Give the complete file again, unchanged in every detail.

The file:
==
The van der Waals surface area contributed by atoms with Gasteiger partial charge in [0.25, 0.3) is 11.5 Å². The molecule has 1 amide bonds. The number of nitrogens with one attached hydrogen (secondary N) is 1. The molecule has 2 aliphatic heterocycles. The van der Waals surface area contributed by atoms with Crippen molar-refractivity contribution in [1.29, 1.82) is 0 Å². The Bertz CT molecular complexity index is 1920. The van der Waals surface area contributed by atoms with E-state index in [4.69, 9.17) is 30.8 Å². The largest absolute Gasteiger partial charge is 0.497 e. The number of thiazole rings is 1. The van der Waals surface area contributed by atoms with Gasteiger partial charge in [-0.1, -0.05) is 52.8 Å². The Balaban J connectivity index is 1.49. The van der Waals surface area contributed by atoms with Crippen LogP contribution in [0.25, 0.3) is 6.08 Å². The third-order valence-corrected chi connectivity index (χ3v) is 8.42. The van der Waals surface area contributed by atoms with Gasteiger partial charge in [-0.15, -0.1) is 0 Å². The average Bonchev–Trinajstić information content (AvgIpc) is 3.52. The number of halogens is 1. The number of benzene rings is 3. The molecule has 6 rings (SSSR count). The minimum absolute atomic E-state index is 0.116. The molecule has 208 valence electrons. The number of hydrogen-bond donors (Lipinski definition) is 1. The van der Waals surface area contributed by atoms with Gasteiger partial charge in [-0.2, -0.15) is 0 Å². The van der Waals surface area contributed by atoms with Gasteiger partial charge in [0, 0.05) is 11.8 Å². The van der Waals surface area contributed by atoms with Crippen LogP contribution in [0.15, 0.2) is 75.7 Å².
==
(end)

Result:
The van der Waals surface area contributed by atoms with Gasteiger partial charge in [0.25, 0.3) is 11.5 Å². The molecule has 1 amide bonds. The number of nitrogens with one attached hydrogen (secondary N) is 1. The molecule has 2 aliphatic heterocycles. The van der Waals surface area contributed by atoms with Crippen molar-refractivity contribution in [1.29, 1.82) is 0 Å². The Bertz CT molecular complexity index is 1920. The van der Waals surface area contributed by atoms with E-state index in [4.69, 9.17) is 30.8 Å². The largest absolute Gasteiger partial charge is 0.497 e. The number of thiazole rings is 1. The van der Waals surface area contributed by atoms with Gasteiger partial charge in [-0.1, -0.05) is 52.8 Å². The Balaban J connectivity index is 1.49. The van der Waals surface area contributed by atoms with Crippen LogP contribution in [0.25, 0.3) is 6.08 Å². The third-order valence-corrected chi connectivity index (χ3v) is 8.42. The van der Waals surface area contributed by atoms with Gasteiger partial charge in [-0.15, -0.1) is 0 Å². The average Bonchev–Trinajstić information content (AvgIpc) is 3.52. The number of halogens is 1. The number of benzene rings is 3. The molecule has 6 rings (SSSR count). The minimum absolute atomic E-state index is 0.116. The molecule has 208 valence electrons. The number of hydrogen-bond donors (Lipinski definition) is 1. The van der Waals surface area contributed by atoms with Gasteiger partial charge in [-0.2, -0.15) is 0 Å². The van der Waals surface area contributed by atoms with Gasteiger partial charge in [0, 0.05) is 11.8 Å². The van der Waals surface area contributed by atoms with Crippen LogP contribution in [0.15, 0.2) is 75.7 Å².